Ron Williams wants to know when it will be safe to travel again.
It's not now. At 72, he's in a high-risk group that makes him especially vulnerable to a covid-19 infection. But even if he weren't, what kind of trip would it be?
"My wife and I like hanging out at the pool and visiting museums and shopping," says Williams, a retired bank manager who lives in Ocala, Fla. "All of these activities are severely restricted or fraught with risk."
He adds, "I'm not sure when we'll travel again."
Williams's question is all too common. This is the time of year when many Americans begin to think about holiday trips, spring break and maybe even next summer's vacation. (For those of you who skipped this summer's vacation, you have probably already started planning.)
Bill McIntyre, a spokesman for Global Rescue, a medical and security response service for travelers, says internal surveys of the organization's members indicate a readiness to get back on the road. "Most travelers already have plans to go somewhere domestically by year's end, and a majority say they'll travel internationally sometime in 2021," McIntyre says.
Talk to medical experts, and they will tell you to stay close to home. Manisha Juthani, an infectious-disease specialist at Yale University School of Medicine, says a person who wants to take one to two weeks off should make it a staycation or road trip, at least for now. "I personally do not recommend traveling far from home," she says.
Juthani says the highly infectious nature of the novel coronavirus is to blame for her travel advisory. Outbreaks continue across the country, in part because people are traveling. One sign that it is safer to travel is if the test positivity rate at your destination is around 1%.
"If we can drive rates down everywhere in the country to around 1%, maybe we could travel with very low risk of bringing the virus elsewhere," she says. "That's the only way we will be able to travel again safely before a vaccine is available."
Of course, many Americans are already traveling, albeit cautiously.
"One of the trends we have already seen is increased travel by car and a real increase in people traveling in recreational vehicles with their families," says Dale Bratzler, the University of Oklahoma's chief covid-19 officer.
But what about flying? "Airline travel is most certainly safer now than it was at the start of the pandemic," Bratzler says. "However, transmission of the infection has clearly been documented during flights. If you are traveling by plane, you need to make sure you wear a mask from the time you arrive at the airport until you leave the airport at your destination."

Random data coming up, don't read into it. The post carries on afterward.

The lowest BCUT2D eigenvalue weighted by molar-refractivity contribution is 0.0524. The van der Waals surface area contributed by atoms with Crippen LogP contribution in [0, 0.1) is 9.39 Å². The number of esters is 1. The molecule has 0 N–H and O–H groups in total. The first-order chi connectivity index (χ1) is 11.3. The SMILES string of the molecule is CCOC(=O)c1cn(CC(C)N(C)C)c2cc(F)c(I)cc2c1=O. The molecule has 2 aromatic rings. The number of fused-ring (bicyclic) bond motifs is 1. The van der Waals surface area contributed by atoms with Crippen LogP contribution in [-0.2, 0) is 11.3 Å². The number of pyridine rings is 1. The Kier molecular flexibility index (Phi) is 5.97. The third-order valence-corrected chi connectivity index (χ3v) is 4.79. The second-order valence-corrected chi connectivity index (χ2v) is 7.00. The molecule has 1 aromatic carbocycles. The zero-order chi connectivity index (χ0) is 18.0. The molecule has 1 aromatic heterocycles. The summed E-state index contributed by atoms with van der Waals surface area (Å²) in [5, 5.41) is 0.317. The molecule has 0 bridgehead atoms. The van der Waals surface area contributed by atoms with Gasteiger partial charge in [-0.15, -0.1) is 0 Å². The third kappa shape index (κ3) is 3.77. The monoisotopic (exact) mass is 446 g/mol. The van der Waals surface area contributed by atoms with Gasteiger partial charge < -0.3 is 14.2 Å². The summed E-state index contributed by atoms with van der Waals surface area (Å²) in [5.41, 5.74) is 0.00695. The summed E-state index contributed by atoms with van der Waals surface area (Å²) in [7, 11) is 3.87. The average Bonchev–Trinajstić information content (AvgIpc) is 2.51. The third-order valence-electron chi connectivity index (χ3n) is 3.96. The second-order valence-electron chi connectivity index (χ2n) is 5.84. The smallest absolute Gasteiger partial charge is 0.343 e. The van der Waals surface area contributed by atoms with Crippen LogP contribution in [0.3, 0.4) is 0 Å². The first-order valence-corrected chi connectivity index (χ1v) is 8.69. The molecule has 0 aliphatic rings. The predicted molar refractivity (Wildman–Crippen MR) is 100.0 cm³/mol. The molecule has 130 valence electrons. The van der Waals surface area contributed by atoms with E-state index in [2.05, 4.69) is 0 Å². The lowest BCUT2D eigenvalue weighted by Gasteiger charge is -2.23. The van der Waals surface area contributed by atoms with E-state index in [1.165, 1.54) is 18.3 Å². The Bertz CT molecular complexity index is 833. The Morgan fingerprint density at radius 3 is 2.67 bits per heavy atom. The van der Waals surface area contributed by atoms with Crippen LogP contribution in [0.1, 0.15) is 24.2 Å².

Despite these and other best practices for staying safe in transit, many travelers are unwilling to risk it until we reach one - or all - of the major benchmarks for travel safety:
When governments lift their warnings.
Global Rescue's members say that nations lifting the bans on travel, particularly the limits on traveling to Europe, will be a green light for venturing abroad. But experts point out that travel bans can easily be reinstated if the coronavirus resurges.
When a covid-19 vaccine is available.
"Eventually, there will be a vaccine for covid-19, and it will provide public health with a valuable asset in the fight against this disease," says K.C. Rondello, a clinical associate professor at Adelphi University's College of Nursing and Public Health. Having that vaccine will be a sign for many travelers that they can travel freely again.
When the pandemic ends.
One day, the coronavirus pandemic will be over. A declaration from the Centers for Disease Control and Prevention or the World Health Organization would be the ultimate green light for future travel.
So when should you feel safe traveling? That depends on who you are. An older traveler in a higher-risk group might feel reluctant to leave home without a coronavirus vaccine. But younger travelers like Gregg Jaden, a photographer based in Manhattan Beach, Calif., are ready to go now. He says he has almost died twice, once in a car accident and once with emergency neck surgery, and feels as if he is living on borrowed time. He is planning to visit Canada and Turkey soon.
"I don't want to waste any of my life worrying about something that may - or may not - affect me," he says. "I'm not trying to be insensitive to anyone with health challenges, but this is the reality of life. If I have a chance to live, I want to live while I still can."
If nothing else, the travel industry hopes you will start planning your next vacation soon. In September, it launched an initiative called Let's Go There to encourage Americans to begin booking their next trip.
When it comes to feeling safe when you travel, there is no one-size-fits-all answer. It depends on your age and the state of your health, where you are planning to visit, and your risk tolerance, according to experts. You also have to keep a sense of perspective about the dangers of travel.
"I don't think it was ever completely safe to travel to begin with," says Ryan Jones, owner of Here We Go Travel, a travel agency in Greensboro, N.C. "But if you never let go, you will never go far."